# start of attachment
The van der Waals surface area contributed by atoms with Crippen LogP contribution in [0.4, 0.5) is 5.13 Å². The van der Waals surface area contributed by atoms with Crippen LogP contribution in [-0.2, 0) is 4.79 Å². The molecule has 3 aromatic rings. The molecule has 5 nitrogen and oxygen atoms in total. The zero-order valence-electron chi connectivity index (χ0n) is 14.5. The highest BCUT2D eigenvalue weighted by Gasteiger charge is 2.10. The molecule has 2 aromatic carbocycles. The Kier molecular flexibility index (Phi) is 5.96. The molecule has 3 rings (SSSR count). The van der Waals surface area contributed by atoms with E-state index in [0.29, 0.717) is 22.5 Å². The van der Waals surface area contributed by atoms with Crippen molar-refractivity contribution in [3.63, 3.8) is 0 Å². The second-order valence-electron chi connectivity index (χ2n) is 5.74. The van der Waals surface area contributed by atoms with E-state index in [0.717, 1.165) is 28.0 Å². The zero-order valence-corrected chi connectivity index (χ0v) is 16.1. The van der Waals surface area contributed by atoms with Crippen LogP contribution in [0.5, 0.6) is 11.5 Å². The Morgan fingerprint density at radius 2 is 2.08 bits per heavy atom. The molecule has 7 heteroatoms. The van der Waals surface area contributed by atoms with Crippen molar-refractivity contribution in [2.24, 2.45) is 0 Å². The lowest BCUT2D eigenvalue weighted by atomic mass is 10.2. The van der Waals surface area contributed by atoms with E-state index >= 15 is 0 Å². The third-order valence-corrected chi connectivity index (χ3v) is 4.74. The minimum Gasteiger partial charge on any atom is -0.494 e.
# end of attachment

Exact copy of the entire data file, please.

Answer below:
The van der Waals surface area contributed by atoms with Crippen LogP contribution in [0.4, 0.5) is 5.13 Å². The van der Waals surface area contributed by atoms with Crippen LogP contribution in [-0.2, 0) is 4.79 Å². The molecule has 3 aromatic rings. The molecule has 5 nitrogen and oxygen atoms in total. The zero-order valence-electron chi connectivity index (χ0n) is 14.5. The highest BCUT2D eigenvalue weighted by Gasteiger charge is 2.10. The molecule has 2 aromatic carbocycles. The Kier molecular flexibility index (Phi) is 5.96. The molecule has 3 rings (SSSR count). The van der Waals surface area contributed by atoms with E-state index in [0.29, 0.717) is 22.5 Å². The van der Waals surface area contributed by atoms with Crippen molar-refractivity contribution in [3.63, 3.8) is 0 Å². The second-order valence-electron chi connectivity index (χ2n) is 5.74. The van der Waals surface area contributed by atoms with E-state index in [0.717, 1.165) is 28.0 Å². The zero-order valence-corrected chi connectivity index (χ0v) is 16.1. The van der Waals surface area contributed by atoms with Crippen LogP contribution in [0.5, 0.6) is 11.5 Å². The Morgan fingerprint density at radius 2 is 2.08 bits per heavy atom. The molecule has 7 heteroatoms. The van der Waals surface area contributed by atoms with Crippen molar-refractivity contribution in [2.24, 2.45) is 0 Å². The lowest BCUT2D eigenvalue weighted by atomic mass is 10.2. The van der Waals surface area contributed by atoms with E-state index >= 15 is 0 Å². The third-order valence-corrected chi connectivity index (χ3v) is 4.74. The minimum Gasteiger partial charge on any atom is -0.494 e.